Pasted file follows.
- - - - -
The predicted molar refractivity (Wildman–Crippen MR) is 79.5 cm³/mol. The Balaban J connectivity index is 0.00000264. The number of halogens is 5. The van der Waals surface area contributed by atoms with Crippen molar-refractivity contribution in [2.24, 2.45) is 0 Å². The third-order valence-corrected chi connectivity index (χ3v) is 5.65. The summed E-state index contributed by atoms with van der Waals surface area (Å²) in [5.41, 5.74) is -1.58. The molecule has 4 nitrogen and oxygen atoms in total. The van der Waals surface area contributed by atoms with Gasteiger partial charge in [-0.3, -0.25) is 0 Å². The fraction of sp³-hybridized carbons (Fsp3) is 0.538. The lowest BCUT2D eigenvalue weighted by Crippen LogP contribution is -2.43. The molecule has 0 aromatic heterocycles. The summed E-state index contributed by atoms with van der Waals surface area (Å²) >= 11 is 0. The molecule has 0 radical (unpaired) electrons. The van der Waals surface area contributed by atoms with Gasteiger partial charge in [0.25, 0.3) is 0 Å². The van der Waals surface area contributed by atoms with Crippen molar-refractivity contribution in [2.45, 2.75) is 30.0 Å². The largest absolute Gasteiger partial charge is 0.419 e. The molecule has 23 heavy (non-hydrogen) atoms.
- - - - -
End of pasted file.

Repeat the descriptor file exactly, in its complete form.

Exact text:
The predicted molar refractivity (Wildman–Crippen MR) is 79.5 cm³/mol. The Balaban J connectivity index is 0.00000264. The number of halogens is 5. The van der Waals surface area contributed by atoms with Crippen molar-refractivity contribution in [2.24, 2.45) is 0 Å². The third-order valence-corrected chi connectivity index (χ3v) is 5.65. The summed E-state index contributed by atoms with van der Waals surface area (Å²) in [5.41, 5.74) is -1.58. The molecule has 4 nitrogen and oxygen atoms in total. The van der Waals surface area contributed by atoms with Gasteiger partial charge in [-0.3, -0.25) is 0 Å². The fraction of sp³-hybridized carbons (Fsp3) is 0.538. The lowest BCUT2D eigenvalue weighted by Crippen LogP contribution is -2.43. The molecule has 0 aromatic heterocycles. The summed E-state index contributed by atoms with van der Waals surface area (Å²) >= 11 is 0. The molecule has 0 radical (unpaired) electrons. The van der Waals surface area contributed by atoms with Gasteiger partial charge in [0.25, 0.3) is 0 Å². The van der Waals surface area contributed by atoms with Crippen molar-refractivity contribution in [2.45, 2.75) is 30.0 Å². The largest absolute Gasteiger partial charge is 0.419 e. The molecule has 23 heavy (non-hydrogen) atoms.